Unlike World War II, where only Shostakovich among major composers made music that really reflected the impact of events, World War I produced strong creative reactions from composers, especially in Britain. This was true even of veteran composer Edward Elgar, whose name usually isn't mentioned in this collection. The works on the album from the small British label Somm don't include any lost masterpieces, and they do not consistently involve the war. The whole program is a mixed bag, with one work, Sursum Corda, Op. 11, apparently connected with the theme only in its solemn atmosphere (it was composed in 1887). The short, light ballet The Sanguine Fan, Op. 81, and the short orchestral piece Rosemary were composed during the war; the latter refers to a line from Shakespeare's Hamlet: "There's rosemary, that's for remembrance; pray, love, remember." The most interesting pieces are those that refer more closely to the war. The three works featuring British actor Simon Callow are in a rather old-fashioned genre, the spoken poem accompanied by orchestra (Une voix dans le désert, Op. 77, also includes a sung part), and all the more intriguing for that. These are settings of poems by Emile Cammaert, a Belgian poet who relocated to London after his own country suffered German defeat. They are blood-and-guts patriotic poems, and Callow delivers weepy, intense performances that are exactly what is called for. The orchestral piece Polonia, Op. 76, is also patriotic in nature, and also unusual; it mixes tunes by Chopin and Ignacy Paderewski into Elgar's festive mode. This is a rousing 15 minutes of orchestral music that ought to be heard more often; none of these pieces is at all often played outside Britain. Recommended for Elgar fans, with fine sound, even if it is not a fully cohesive package.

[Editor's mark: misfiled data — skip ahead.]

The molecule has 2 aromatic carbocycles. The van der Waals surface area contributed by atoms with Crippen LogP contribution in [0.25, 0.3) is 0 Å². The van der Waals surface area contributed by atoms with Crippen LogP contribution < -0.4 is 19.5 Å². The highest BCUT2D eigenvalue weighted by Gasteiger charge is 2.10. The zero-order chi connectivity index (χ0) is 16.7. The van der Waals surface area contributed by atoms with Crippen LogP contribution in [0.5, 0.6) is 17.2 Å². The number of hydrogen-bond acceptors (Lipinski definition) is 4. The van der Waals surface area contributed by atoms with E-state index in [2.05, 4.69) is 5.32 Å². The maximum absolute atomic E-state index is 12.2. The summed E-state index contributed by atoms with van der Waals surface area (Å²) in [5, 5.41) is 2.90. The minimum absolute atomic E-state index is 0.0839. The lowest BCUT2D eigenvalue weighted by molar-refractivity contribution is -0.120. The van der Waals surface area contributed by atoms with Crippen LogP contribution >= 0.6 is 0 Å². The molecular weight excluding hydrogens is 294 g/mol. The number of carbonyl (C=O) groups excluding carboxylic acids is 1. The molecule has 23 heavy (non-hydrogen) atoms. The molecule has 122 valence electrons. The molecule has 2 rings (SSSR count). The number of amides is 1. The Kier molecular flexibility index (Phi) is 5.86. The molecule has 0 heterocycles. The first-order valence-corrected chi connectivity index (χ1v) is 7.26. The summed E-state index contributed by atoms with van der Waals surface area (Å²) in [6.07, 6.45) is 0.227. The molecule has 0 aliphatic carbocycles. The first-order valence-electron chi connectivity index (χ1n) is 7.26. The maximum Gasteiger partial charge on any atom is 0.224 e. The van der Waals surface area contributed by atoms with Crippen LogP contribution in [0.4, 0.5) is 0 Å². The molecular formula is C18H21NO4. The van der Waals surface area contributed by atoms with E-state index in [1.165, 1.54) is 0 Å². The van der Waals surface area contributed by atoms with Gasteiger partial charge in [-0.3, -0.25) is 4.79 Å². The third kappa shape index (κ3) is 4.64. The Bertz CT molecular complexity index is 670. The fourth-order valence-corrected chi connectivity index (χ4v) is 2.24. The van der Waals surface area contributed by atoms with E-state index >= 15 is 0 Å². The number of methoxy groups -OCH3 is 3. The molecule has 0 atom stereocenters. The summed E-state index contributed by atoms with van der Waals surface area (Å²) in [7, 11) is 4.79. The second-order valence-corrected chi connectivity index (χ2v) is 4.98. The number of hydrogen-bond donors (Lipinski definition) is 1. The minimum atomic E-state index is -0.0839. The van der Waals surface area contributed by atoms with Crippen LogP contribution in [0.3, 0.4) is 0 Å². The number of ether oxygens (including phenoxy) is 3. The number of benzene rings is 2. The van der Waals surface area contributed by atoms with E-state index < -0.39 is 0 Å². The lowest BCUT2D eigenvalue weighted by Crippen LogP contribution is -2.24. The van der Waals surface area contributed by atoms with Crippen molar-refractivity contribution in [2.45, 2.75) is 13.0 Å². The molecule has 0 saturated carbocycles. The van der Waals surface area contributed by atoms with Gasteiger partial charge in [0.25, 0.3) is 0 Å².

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AllMusic Review by James Manheim